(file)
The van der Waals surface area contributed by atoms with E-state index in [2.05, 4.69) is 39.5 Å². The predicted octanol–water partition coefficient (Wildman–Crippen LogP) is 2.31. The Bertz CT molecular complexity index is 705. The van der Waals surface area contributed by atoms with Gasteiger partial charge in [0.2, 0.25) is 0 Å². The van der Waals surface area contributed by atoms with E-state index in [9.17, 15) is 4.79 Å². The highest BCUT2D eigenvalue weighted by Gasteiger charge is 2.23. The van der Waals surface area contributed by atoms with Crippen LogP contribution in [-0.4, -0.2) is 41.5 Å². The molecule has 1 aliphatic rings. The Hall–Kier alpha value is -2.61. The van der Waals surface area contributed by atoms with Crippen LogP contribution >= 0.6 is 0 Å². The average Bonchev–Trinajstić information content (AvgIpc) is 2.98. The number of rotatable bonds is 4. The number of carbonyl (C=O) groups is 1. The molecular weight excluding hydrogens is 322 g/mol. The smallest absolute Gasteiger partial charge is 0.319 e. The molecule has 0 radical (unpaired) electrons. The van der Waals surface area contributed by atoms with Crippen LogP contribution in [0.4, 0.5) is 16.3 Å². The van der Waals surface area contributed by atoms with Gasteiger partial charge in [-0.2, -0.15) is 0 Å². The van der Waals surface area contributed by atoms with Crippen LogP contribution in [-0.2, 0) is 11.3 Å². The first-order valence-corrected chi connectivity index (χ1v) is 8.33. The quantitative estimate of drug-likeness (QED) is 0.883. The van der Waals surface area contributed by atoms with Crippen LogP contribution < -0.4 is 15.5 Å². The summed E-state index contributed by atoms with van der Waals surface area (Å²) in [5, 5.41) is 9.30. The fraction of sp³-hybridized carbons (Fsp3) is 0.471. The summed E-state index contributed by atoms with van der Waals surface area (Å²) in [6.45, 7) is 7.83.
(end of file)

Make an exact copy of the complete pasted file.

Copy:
The van der Waals surface area contributed by atoms with E-state index in [2.05, 4.69) is 39.5 Å². The predicted octanol–water partition coefficient (Wildman–Crippen LogP) is 2.31. The Bertz CT molecular complexity index is 705. The van der Waals surface area contributed by atoms with Gasteiger partial charge in [0.2, 0.25) is 0 Å². The van der Waals surface area contributed by atoms with E-state index in [9.17, 15) is 4.79 Å². The highest BCUT2D eigenvalue weighted by Gasteiger charge is 2.23. The van der Waals surface area contributed by atoms with Crippen LogP contribution in [-0.4, -0.2) is 41.5 Å². The molecule has 1 aliphatic rings. The Hall–Kier alpha value is -2.61. The van der Waals surface area contributed by atoms with Crippen LogP contribution >= 0.6 is 0 Å². The average Bonchev–Trinajstić information content (AvgIpc) is 2.98. The number of rotatable bonds is 4. The number of carbonyl (C=O) groups is 1. The molecular weight excluding hydrogens is 322 g/mol. The smallest absolute Gasteiger partial charge is 0.319 e. The molecule has 0 radical (unpaired) electrons. The van der Waals surface area contributed by atoms with Crippen LogP contribution in [0.4, 0.5) is 16.3 Å². The van der Waals surface area contributed by atoms with Gasteiger partial charge in [-0.2, -0.15) is 0 Å². The van der Waals surface area contributed by atoms with Crippen LogP contribution in [-0.2, 0) is 11.3 Å². The first-order valence-corrected chi connectivity index (χ1v) is 8.33. The quantitative estimate of drug-likeness (QED) is 0.883. The van der Waals surface area contributed by atoms with Crippen LogP contribution < -0.4 is 15.5 Å². The summed E-state index contributed by atoms with van der Waals surface area (Å²) in [5, 5.41) is 9.30. The fraction of sp³-hybridized carbons (Fsp3) is 0.471. The summed E-state index contributed by atoms with van der Waals surface area (Å²) in [6.45, 7) is 7.83.